The animal was among five Royal Turtles — once feared extinct in the country — that laid more than 70 eggs.

Cambodia is home to several populations of endangered turtles, whose numbers have dwindled due to demand for them in Vietnam and China as delicacies and for use in traditional medicine.

Royal Turtles, formally classified as Southern River Terrapins, were pushed to the brink of extinction by hunting and sand mining, which destroys the banks where they lay their eggs.

The damage was so severe that in 2000 they were feared wiped out in Cambodia before nests were found and a careful conservation effort began.

On March 2, the Wildlife Conservation Society (WCS) announced that four Royal Turtles bred in captivity — and one that was handed to its conservation centre in Cambodia’s southwestern Koh Kong province — successfully laid 71 eggs.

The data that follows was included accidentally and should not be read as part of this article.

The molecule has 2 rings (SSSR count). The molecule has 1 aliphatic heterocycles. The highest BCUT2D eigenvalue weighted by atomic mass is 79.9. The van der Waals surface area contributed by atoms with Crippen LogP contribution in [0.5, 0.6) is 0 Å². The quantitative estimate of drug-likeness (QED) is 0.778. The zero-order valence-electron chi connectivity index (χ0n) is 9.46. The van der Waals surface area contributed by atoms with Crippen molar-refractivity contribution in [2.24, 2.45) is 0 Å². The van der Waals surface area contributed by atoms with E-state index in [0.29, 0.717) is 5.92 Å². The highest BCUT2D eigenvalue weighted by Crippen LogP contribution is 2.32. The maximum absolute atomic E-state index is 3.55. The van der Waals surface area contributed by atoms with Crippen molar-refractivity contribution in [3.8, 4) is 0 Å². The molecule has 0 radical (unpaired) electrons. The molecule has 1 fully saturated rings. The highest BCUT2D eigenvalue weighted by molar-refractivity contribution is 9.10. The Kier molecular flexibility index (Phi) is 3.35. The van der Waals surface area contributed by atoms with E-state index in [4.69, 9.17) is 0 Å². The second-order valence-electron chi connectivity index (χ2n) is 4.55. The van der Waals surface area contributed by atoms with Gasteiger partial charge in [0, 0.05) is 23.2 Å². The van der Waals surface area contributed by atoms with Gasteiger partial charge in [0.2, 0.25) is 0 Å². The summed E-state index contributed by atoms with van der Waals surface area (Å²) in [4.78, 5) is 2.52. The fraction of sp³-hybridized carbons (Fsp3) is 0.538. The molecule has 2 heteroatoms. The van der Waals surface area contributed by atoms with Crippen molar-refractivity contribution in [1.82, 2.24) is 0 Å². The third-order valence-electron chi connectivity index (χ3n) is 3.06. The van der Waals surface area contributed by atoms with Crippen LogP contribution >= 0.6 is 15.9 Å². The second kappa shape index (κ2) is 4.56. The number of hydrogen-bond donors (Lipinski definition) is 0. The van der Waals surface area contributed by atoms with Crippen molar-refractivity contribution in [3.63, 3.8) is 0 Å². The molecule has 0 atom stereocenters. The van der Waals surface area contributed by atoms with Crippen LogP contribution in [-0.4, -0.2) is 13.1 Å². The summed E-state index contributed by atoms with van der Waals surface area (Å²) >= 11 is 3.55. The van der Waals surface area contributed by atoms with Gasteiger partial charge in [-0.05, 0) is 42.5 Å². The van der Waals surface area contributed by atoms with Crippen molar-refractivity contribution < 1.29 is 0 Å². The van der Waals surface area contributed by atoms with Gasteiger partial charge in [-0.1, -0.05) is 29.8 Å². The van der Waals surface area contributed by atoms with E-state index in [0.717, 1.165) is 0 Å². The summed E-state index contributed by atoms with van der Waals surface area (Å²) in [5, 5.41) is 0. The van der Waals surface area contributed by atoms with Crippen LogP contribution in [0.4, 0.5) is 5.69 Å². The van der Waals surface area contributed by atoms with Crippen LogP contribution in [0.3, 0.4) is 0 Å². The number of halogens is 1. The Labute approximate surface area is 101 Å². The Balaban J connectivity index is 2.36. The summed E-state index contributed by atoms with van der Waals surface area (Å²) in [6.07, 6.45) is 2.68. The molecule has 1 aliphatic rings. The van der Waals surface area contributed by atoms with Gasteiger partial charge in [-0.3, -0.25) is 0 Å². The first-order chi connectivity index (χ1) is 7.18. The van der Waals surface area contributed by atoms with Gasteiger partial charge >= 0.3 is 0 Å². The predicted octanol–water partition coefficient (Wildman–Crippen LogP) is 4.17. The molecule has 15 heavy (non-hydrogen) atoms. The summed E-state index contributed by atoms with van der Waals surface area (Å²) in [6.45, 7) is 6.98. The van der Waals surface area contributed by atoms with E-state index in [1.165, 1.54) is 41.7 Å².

“It’s the first time that the captive female Royal Turtles have ever laid eggs since they were head-started at the centre in 2006,” said Som Sitha, a conservation project manager with the WCS. “The team will make artificial nests for incubation purposes or leave them as they are.”

Given the rarity of the species in the wild, successful egg laying is considered a massive win for Cambodia.

“We anticipate soon being able to produce large numbers of Royal Turtles in captivity and releasing them back into the wild,” said the WCS’s Steven Platt.

Koh Kong Reptile Conservation Centre — the kingdom’s only dedicated turtle conservation facility — currently holds 192 Royal Turtles, and plans to release 50 of them this year.

According to